Excerpts from the report of the National Commission on Terrorist Attacks Upon the United States. The commission concluded that the attacks of Sept. 11, 2001, represented failures of policy, capabilities, management -- and imagination. Here is how the panel elaborated on the last factor:
Imagination is not a gift usually associated with bureaucracies. For example, before Pearl Harbor the U.S. government had excellent intelligence that a Japanese attack was coming, especially after peace talks stalemated at the end of November 1941. These were days, one historian notes, of "excruciating uncertainty." The most likely targets were judged to be in Southeast Asia. An attack was coming, "but officials were at a loss to know where the blow would fall or what more might be done to prevent it." In retrospect, available intercepts pointed to Japanese examination of Hawaii as a possible target. But, another historian observes, "in the face of a clear warning, alert measures bowed to routine." It is therefore crucial to find a way of routinizing, even bureaucratizing, the exercise of imagination. Doing so requires more than finding an expert who can imagine that aircraft could be used as weapons. Indeed, since al Qaeda and other groups had already used suicide vehicles, namely truck bombs, the leap to the use of other vehicles such as boats (the Cole attack) or planes is not far-fetched.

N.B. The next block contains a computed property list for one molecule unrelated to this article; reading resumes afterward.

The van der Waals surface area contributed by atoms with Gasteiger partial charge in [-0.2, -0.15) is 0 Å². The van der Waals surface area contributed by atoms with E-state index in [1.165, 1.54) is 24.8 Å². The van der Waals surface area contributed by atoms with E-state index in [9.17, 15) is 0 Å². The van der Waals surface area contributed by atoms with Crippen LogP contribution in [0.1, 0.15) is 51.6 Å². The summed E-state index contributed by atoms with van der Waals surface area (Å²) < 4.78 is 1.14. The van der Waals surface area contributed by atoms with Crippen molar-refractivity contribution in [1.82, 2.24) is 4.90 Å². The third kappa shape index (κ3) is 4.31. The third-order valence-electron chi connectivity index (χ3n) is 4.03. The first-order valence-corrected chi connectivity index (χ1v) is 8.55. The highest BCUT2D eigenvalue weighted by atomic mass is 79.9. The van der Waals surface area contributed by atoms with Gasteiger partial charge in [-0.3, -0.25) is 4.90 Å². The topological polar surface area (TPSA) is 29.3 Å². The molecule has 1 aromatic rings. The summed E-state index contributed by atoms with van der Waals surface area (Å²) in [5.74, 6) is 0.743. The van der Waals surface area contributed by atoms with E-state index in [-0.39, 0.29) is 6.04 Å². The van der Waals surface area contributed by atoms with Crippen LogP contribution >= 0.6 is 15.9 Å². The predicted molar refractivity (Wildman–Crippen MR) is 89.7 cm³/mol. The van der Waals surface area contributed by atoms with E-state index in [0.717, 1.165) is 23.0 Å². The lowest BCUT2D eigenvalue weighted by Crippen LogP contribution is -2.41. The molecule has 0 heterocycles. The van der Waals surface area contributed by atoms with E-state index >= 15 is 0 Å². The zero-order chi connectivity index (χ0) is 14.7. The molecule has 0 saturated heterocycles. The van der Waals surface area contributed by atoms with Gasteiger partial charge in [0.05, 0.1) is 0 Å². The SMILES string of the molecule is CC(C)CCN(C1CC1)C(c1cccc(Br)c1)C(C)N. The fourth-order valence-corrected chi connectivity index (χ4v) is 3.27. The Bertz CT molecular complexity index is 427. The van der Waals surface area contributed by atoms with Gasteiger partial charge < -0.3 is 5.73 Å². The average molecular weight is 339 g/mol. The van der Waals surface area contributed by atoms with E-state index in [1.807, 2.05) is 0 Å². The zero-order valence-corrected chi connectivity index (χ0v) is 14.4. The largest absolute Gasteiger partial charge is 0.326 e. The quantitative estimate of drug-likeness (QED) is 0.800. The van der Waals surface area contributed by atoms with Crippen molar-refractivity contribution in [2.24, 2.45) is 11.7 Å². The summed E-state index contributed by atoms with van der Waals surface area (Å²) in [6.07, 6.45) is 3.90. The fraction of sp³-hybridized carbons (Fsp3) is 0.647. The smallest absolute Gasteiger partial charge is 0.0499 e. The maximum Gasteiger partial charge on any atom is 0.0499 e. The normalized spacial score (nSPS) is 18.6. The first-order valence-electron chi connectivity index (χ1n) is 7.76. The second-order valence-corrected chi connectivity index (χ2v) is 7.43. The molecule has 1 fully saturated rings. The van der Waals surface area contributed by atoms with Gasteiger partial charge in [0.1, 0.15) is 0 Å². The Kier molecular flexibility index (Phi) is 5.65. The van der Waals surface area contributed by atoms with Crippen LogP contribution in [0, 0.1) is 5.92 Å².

Yet these scenarios were slow to work their way into the thinking of aviation security experts. . . .
After the 1999-2000 millennium alerts, when the nation had relaxed, [Richard A.] Clarke held a meeting of his Counterterrorism Security Group devoted largely to the possibility of a possible airplane hijacking by al Qaeda. In his testimony, Clarke commented that he thought that warning about the possibility of a suicide hijacking would have been just one more speculative theory among many, hard to spot since the volume of warnings of "al Qaeda threats and other terrorist threats was in the tens of thousands -- probably hundreds of thousands." Yet the possibility was imaginable, and imagined. In early August 1999, the FAA's Civil Aviation Security intelligence office summarized the [Osama] bin Laden hijacking threat. After a solid recitation of all the information available on this topic, the paper identified a few principal scenarios, one of which was a "suicide hijacking operation." The FAA analysts judged such an operation unlikely, because "it does not offer an opportunity for dialogue to achieve the key goal of obtaining [Omar Abdel] Rahman and other key captive extremists. . . . A suicide hijacking is assessed to be an option of last resort."
Analysts could have shed some light on what kind of "opportunity for dialogue" al Qaeda desired. The CIA did not write any analytical assessments of possible hijacking scenarios.
One prescient pre-9/11 analysis of an aircraft plot was written by a Justice Department trial attorney. The attorney had taken an interest, apparently on his own initiative, in the legal issues that would be involved in shooting down a U.S. aircraft in such a situation.